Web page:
Maybe I’m reading into things a bit when I say that, but I believe this to be true: Technology is often a detriment to the development and maturity of America’s youth because of the manner in which it destroys our patience.

As teachers, parents or students, I am encouraging you to challenge the youth in your life to unplug. You too! Yes you! Be an example for your student or child, and promise that you’ll be present to him or her whenever you can.

Let’s not get wrapped up in the cyber world.  Let’s live in the now!

Confessions of a Cell Phone Terrorist

The Monster in the Mirror

By Claudia Felske — Ever experience a disconnect between you and what you see in the mirror?

Ever run across an old photo of yourself, and seriously wonder Who IS that?!

I did. Just the other day. But it was a verbal photograph, handed to me by my husband.

He recalled (with great detail) a Claudia six years my younger, who at the time was seriously obsessed with acquiring a cell phone jammer to block her student’s cell phone use in class. She had just returned from scoring AP English essays exams in Louisville, where she had audaciously pledged, along with several of her AP Reader colleagues, to get a cell phone jammer in their classrooms in order to ensure the integrity of their profession.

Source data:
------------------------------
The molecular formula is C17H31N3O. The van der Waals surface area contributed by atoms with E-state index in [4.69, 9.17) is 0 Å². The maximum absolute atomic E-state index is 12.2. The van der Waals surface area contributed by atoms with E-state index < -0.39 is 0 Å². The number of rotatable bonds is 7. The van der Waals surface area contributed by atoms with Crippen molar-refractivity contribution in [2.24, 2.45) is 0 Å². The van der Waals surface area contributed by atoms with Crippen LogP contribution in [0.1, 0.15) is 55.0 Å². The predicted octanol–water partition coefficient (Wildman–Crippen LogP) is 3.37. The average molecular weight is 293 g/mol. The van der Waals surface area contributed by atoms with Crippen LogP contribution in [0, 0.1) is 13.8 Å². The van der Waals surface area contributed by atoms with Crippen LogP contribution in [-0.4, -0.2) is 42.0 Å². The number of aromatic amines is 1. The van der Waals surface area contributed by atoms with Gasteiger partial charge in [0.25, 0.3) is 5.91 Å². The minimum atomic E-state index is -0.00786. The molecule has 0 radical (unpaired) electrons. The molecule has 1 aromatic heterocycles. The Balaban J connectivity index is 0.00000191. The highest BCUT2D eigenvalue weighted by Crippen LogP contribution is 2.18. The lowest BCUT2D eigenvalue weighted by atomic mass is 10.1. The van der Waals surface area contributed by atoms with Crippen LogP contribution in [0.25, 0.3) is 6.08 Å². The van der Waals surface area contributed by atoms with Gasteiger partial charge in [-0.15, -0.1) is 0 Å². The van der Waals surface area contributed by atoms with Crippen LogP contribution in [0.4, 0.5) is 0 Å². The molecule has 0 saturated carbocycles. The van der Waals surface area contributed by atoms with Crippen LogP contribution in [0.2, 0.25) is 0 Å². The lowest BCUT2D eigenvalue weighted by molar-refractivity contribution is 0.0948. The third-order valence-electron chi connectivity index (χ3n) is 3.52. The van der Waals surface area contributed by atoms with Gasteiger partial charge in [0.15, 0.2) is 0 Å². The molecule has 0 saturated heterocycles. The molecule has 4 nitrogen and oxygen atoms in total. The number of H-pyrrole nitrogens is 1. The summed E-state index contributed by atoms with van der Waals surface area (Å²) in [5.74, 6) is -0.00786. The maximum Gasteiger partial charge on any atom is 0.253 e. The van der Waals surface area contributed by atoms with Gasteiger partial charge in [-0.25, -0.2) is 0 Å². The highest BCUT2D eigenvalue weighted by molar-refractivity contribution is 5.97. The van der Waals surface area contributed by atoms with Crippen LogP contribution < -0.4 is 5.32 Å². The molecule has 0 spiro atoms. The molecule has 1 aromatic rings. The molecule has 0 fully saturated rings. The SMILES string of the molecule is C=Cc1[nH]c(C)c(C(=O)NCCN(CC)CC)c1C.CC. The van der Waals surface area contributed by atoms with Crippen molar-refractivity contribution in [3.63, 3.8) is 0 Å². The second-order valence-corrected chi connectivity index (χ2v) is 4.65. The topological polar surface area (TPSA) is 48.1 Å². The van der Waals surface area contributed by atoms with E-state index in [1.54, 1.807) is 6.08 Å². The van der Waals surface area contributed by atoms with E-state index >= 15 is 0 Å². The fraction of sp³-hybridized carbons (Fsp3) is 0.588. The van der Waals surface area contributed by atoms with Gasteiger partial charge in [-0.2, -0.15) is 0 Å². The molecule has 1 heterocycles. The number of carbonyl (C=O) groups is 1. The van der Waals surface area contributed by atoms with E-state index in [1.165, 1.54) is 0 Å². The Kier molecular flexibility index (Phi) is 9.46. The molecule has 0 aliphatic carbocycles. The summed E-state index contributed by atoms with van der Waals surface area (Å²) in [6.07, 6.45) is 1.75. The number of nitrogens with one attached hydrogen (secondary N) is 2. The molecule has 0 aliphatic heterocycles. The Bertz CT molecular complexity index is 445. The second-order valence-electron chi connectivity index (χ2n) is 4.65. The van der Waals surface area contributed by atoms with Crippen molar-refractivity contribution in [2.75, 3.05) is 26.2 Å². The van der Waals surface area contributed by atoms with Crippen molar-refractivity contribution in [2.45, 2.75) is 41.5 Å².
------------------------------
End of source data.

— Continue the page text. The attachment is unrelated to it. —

She spending the better part of a week researching cell phone jammers: how they work, how much they cost, where to get them. (Note her intentional use of the third person, distancing herself from her former self). Though research quickly revealed that cell phone blockers were illegal in the Unites States (still are), that users were prosecuted for theft (of cell phone service) and endangerment (preventing life-pending communication), that fines of $11,000 were issued upon first violation, her determination remained unflapped.

The safety issue, however, did concern her: she’d have to find a blocker that would stay within the confines of her classroom, ensuring administrators and others could receive cell phone reception in the halls outside her room. It would be a tricky endeavor, but after dedicating 14 years of her life to her craft, she could hardly sit by idly while students used their cell phones to text each other answers, photograph her tests, and troll online while they were supposed to be learning.